Place: United States of America
Subject: biography, biology
Scottish bacteriologist who discovered penicillin, a substance produced by the mould Penicillium notatum and found to be effective in killing various pathogenic bacteria without harming the cells of the human body. Penicillin was the first antibiotic to be used in medicine. For this discovery, he shared the 1945 Nobel Prize for Physiology or Medicine with Howard Florey and Ernst Chain, who developed a method of producing penicillin in quantity.
Fleming was born on 6 August 1881 in Lochfield, Ayrshire, the son of a farmer. He was educated at Kilmarnock Academy and, after his father died in 1894, his poverty-stricken family sent him to London, where he first studied at the London Polytechnic Institute and then got a job as a clerk in a shipping office. While working there, and encouraged by his brother who was a doctor, he won a scholarship to study medicine at St Mary's Hospital Medical School, London, in 1902. He graduated four years later and remained at St Mary's in the bacteriology department for the rest of his career.
In his early years Fleming assisted the bacteriologist Almroth Wright, an association that continued when the two men were in the Royal Army Medical Corps and worked together in military hospitals during World War I. After the war, in 1918, Fleming returned to St Mary's as a lecturer, becoming director of the department of systematic bacteriology and assistant director of the inoculation department in 1920. He was appointed professor there and lecturer at the Royal College of Surgeons in 1928. He was knighted in 1944 and in 1946 became director of the Wright-Fleming Institute, where he continued to work until he retired in 1954. He died in London on 11 March 1955.
In 1928 Fleming made his major discovery quite by accident. He was working on the bacterium Staphylococcus aureus and had put aside some Petri dishes that contained the cultures. He later noticed that specks of green mould had appeared on the nutrient agar and that the bacterial colonies around the specks had disappeared. The effect on the bacteria was ‘antibiosis’ (against life). Fleming cultured the mould in nutrient broth and it formed a felt-like layer on the surface, which he filtered off. He tested the filtrate on a range of bacteria and found it killed some disease bacteria, but not all of them. He identified the mould as Penicillium notatum, a species related to that which grows on stale bread, and named the active substance it produced - the antibiotic element - ‘penicillin’. Craddock, one of Fleming's assistants, grew some Penicillium in milk and ate the cheeselike product without any ill effects; no harm resulted, either, when mice and rabbits were injected with the material.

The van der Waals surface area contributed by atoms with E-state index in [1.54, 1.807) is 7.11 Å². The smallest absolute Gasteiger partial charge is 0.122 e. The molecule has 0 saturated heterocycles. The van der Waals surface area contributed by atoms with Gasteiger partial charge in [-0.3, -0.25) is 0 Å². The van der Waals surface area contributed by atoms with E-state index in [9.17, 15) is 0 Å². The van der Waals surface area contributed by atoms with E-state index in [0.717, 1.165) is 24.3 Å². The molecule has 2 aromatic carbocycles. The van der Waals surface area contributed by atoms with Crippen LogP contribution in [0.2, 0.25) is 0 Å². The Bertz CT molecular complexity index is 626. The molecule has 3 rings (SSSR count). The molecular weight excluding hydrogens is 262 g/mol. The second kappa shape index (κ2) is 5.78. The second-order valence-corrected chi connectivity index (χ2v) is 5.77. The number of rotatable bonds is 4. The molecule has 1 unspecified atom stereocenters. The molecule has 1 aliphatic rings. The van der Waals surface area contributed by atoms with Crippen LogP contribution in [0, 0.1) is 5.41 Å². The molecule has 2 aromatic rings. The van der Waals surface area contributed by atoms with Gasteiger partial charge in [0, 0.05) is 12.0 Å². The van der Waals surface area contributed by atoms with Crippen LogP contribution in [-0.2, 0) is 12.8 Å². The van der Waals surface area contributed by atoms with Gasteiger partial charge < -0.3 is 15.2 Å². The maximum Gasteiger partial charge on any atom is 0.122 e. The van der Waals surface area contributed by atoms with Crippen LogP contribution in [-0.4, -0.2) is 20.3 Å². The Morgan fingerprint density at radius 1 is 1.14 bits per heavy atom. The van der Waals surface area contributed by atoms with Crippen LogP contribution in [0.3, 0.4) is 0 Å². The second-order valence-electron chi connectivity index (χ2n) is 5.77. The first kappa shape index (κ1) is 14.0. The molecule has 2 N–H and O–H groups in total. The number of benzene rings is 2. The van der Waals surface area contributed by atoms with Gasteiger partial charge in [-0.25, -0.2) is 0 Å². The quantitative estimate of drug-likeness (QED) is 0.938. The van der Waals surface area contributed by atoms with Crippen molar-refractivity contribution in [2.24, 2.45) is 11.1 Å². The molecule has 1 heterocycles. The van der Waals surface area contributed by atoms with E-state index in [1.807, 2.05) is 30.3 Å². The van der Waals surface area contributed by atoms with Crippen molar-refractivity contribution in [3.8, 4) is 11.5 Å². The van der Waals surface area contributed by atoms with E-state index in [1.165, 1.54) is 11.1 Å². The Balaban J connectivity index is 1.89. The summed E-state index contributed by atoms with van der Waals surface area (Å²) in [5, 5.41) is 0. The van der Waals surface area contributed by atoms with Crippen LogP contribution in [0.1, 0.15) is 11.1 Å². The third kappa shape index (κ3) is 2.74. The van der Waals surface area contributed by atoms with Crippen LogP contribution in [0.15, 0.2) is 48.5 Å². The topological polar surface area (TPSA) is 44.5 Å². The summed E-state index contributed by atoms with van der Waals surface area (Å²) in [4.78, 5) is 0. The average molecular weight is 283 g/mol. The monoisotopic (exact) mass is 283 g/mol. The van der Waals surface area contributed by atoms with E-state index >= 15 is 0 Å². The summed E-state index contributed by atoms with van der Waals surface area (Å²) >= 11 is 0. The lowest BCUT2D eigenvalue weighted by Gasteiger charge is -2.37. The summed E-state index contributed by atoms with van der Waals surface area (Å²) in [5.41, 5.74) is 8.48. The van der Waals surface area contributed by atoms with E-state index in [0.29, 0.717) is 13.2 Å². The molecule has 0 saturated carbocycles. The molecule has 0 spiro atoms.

The purification and concentration of penicillin was, however, a chemical problem and Fleming was not a chemist. Two of his assistants made some progress but they left the matter unresolved until 1939, when Florey and Chain, in Oxford, isolated the substance and purified it. They published their results in 1940, and work began on the large-scale production of penicillin.
It was generally assumed that the original phenomenon that Fleming had observed was a common event, but Fleming was never able to produce the effect again. It has since been shown that a similar result is achieved only under very precise conditions, which are unlikely to be met during the routine inoculation and incubation of a bacterial plate.
Fleming also developed methods, which are still in use, of staining the spores and flagella of bacteria. He identified organisms that cause wound infections and showed how cross-infection by streptococci can occur among patients in hospital wards. He also studied the effects of different antiseptics on various kinds of bacteria and on living cells. His interest in chemotherapy led him to introduce Paul Ehrlich's antibacterial agent Salvarsan into British medical practice.
In 1922 Fleming discovered the presence of the enzyme lysozyme in nasal mucus, tears, and saliva, where it catalyses the breakdown of carbohydrates surrounding bacteria and kills them. Fleming later showed it to be present in most body fluids and tissues. The enzyme thus helps to prevent infections, and has become a useful research tool for dissolving bacteria for chemical examination.
Penicillin, the first of the antibiotics, has been used with outstanding success in the treatment of many bacterial diseases, including pneumonia, scarlet fever, gonorrhea, diphtheria, and meningitis, and for infected wounds. Its discovery led to a scramble for further antibiotics in which streptomycin, chloromycetin, and the tetracyclines were discovered. Most antibiotics can now be made synthetically, and penicillin can be modified by chemical means for specific purposes.
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